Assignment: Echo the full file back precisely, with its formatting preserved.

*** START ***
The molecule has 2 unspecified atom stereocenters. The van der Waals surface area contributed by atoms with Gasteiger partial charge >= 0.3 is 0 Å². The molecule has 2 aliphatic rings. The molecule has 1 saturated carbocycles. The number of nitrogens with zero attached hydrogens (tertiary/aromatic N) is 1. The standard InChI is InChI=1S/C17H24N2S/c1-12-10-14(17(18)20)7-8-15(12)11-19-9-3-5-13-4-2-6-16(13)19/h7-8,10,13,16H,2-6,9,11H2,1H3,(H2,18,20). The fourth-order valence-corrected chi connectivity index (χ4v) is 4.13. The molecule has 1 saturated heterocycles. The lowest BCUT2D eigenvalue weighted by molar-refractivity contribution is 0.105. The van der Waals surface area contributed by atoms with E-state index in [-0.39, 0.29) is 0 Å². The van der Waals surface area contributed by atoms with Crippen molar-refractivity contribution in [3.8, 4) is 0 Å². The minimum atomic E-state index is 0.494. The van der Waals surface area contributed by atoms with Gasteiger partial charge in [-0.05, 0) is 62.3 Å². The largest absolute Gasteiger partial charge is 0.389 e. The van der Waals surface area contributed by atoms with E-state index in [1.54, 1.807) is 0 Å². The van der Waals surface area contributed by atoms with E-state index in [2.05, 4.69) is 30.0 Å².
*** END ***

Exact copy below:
The molecule has 2 unspecified atom stereocenters. The van der Waals surface area contributed by atoms with Gasteiger partial charge >= 0.3 is 0 Å². The molecule has 2 aliphatic rings. The molecule has 1 saturated carbocycles. The number of nitrogens with zero attached hydrogens (tertiary/aromatic N) is 1. The standard InChI is InChI=1S/C17H24N2S/c1-12-10-14(17(18)20)7-8-15(12)11-19-9-3-5-13-4-2-6-16(13)19/h7-8,10,13,16H,2-6,9,11H2,1H3,(H2,18,20). The fourth-order valence-corrected chi connectivity index (χ4v) is 4.13. The molecule has 1 saturated heterocycles. The lowest BCUT2D eigenvalue weighted by molar-refractivity contribution is 0.105. The van der Waals surface area contributed by atoms with E-state index in [-0.39, 0.29) is 0 Å². The van der Waals surface area contributed by atoms with Crippen molar-refractivity contribution in [3.8, 4) is 0 Å². The minimum atomic E-state index is 0.494. The van der Waals surface area contributed by atoms with Gasteiger partial charge in [-0.05, 0) is 62.3 Å². The largest absolute Gasteiger partial charge is 0.389 e. The van der Waals surface area contributed by atoms with E-state index in [1.54, 1.807) is 0 Å². The van der Waals surface area contributed by atoms with E-state index in [2.05, 4.69) is 30.0 Å².